Despite uncertainty around when bars will be able to resume normal operations, there are numerous things that venue owners can do to take a proactive approach towards re-opening.
Have you applied for an SBA loan from the coronavirus stimulus package?
Most small business owners (companies of 500 people or fewer), and specifically businesses with a NAICS code starting with “72” (Accommodations and Food Services), will qualify for the Paycheck Protection Program. The key features of this program are:
- Loan amount up to 2.5X monthly payroll
- 6 month payment deferment
- 1% interest rate
- 24 month loan term
- Loan will be fully forgiven if money is used for/to:
- Keep all employees are kept on payroll for eight weeks
- Mortgage interest
In order to apply for the loan, venue owners will need to provide basic information like payroll statements, tax forms, and business verification documents.
The government wants to help your business protect your employees and is willing to give you the money to do just that. This loan is a great opportunity to keep your bar alive, and if you use the loan appropriately, the entirety of it will be forgiven. There really is no reason not to apply for a loan under the Paycheck Protection Program.
If legislation is passed to enforce new social distancing and sanitation laws, have you considered how you would address the following possibilities?
- Limiting the number of people seated per table or booth.
- Mandating a set amount of space between tables, booths, bar stools.
- Employees required to wear gloves and masks at all times.
The revenue and cost per square foot of any restaurant are vital metrics in determining profitability. If new spacing restrictions are enforced, owners will need to find new ways to counter the decrease in revenue per square foot. Reducing staff, limiting menus, and changing hours of operation are the most straightforward ways you can shave off some cost.
Take note of things you may not have always thought about in terms of cleaning. Most bars will thoroughly clean things like menus, check trays, and table tents after the bar is closed for the day, but that might not be often enough. The most important thing to remember is that your customer’s perception of what is “clean” has changed.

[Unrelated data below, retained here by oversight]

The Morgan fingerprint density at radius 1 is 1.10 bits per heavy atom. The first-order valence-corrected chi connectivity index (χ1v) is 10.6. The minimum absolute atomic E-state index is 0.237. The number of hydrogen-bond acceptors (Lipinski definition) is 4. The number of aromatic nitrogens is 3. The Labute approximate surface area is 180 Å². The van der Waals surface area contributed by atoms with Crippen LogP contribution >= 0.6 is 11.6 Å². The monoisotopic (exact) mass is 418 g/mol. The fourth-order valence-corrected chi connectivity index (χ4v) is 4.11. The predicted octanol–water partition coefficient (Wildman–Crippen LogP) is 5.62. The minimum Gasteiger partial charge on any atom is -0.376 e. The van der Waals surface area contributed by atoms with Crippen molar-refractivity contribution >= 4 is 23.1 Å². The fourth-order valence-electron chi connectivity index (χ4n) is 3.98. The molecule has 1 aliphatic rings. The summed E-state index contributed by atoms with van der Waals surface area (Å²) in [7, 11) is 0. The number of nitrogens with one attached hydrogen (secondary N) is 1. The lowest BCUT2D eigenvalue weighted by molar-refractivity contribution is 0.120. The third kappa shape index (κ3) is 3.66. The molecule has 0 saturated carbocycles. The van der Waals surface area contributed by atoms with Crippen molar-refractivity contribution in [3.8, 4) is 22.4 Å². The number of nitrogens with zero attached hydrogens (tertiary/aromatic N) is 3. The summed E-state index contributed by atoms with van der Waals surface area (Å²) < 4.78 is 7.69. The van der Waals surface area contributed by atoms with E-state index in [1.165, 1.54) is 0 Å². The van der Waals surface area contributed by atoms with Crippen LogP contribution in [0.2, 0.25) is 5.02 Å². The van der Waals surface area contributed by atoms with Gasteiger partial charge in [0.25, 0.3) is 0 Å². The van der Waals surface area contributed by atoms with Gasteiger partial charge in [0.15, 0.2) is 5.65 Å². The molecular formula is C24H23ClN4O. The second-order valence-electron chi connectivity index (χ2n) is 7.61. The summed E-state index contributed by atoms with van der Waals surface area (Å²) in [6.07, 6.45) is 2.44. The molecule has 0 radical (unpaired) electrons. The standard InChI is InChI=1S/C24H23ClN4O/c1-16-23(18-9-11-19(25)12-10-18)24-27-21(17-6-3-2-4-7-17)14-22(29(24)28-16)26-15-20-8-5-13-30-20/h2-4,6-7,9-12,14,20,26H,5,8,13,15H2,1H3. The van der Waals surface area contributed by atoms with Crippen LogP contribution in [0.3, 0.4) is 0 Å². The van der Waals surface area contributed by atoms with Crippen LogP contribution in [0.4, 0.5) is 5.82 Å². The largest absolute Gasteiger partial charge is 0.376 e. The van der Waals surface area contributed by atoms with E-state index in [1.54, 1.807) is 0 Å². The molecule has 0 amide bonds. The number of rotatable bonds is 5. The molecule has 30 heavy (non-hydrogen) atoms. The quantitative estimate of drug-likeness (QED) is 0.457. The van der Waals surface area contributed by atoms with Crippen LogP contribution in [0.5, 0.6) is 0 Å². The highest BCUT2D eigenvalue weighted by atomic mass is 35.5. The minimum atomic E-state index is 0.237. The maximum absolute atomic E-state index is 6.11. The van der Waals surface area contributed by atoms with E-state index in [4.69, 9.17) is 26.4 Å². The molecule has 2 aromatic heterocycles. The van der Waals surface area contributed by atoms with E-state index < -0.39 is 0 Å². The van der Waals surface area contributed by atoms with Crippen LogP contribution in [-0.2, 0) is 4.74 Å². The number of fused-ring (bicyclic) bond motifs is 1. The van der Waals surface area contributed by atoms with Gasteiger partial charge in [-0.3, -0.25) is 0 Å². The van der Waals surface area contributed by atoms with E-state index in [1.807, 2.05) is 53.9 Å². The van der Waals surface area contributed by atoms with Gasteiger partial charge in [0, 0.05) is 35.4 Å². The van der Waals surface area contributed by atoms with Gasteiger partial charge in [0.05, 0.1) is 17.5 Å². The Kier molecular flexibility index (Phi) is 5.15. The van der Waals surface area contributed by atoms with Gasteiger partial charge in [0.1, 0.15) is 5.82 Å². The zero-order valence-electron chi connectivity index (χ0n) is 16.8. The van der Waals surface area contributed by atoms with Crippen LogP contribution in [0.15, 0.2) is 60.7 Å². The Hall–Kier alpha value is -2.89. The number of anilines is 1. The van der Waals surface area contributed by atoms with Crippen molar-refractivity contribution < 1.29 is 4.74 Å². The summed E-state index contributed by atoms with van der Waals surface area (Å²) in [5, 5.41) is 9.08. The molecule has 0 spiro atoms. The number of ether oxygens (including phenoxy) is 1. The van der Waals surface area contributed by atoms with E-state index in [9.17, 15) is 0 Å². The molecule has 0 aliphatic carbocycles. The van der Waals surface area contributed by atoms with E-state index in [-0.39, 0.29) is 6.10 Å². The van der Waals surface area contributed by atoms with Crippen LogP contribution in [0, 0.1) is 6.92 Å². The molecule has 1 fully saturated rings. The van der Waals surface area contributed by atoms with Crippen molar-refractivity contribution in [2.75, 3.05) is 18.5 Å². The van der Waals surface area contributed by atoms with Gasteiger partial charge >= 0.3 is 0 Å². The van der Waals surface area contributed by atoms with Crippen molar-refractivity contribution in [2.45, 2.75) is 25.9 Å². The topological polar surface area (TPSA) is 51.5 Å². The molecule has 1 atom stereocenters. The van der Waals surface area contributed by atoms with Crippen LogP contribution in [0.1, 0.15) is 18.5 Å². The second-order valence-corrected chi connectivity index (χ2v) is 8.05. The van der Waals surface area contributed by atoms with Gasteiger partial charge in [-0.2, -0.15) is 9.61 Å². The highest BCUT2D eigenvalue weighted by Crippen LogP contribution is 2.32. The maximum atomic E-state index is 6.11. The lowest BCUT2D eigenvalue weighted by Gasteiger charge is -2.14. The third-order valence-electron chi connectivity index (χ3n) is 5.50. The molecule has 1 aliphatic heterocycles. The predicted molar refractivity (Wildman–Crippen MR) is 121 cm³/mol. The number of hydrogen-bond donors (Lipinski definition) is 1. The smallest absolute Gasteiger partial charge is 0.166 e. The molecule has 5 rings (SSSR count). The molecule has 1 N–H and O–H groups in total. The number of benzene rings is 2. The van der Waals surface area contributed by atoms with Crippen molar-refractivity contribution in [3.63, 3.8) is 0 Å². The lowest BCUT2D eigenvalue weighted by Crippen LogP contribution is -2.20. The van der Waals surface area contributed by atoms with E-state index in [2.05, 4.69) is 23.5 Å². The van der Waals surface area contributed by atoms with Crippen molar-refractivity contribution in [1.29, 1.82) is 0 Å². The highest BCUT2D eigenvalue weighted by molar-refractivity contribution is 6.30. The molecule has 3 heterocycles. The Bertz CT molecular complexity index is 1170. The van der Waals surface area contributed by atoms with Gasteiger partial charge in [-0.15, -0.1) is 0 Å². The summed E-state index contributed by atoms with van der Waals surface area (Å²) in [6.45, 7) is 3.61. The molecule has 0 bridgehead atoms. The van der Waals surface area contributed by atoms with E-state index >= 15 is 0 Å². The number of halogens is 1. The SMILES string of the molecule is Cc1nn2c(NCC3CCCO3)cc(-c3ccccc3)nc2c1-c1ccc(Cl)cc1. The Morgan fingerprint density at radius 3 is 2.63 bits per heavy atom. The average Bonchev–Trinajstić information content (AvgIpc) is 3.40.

Have you done everything possible to inform your customers on what to expect once your bar re-opens?
A productive way to spend your time while your bar is closed or only allowing take-out/delivery is to provide your customers with relevant updates on what you are doing to prepare for a re-opening, what customers can expect once your venue does re-open, and things customers can do to create the safest dining and drinking environment. To be clear, don’t blast out the 1,547th email your customers will receive about how COVID-19 is affecting businesses and life in general and that we all can do our part by social distancing and washing our hands. Instead focus on the following:
- What you are doing to prepare for a re-opening.
- If you are going to re-open in stages, provide a timeline of when customers can expect things like a full menu, full business hours, and hosting private events to be available.
- What customers can expect once your venue re-opens.
- If you are going to change things like the layout of your venue, the menu, or your hours of operation, let your customers know specifics.
- What your customers can do to create the safest overall experience.
As you highlight what your customers can expect once your venue re-opens, you can also give customers a list of things they can do to further enhance their cleanliness when patronizing your bar. Basic suggestions like viewing the menu online before getting to the venue and utilizing a contactless order and payment application (if available), are good ways to reduce the amount of contact your customers will have with items that staff or other guests have contacted as well.
Owners can be proactive in getting business back to “normal”, by keeping customers informed with relevant information and offering the most sanitary experience possible.
By Joe De Pinto, the co-founder of Barpay, the first contactless mobile order and payment app built specifically for high-volume bars and event venues.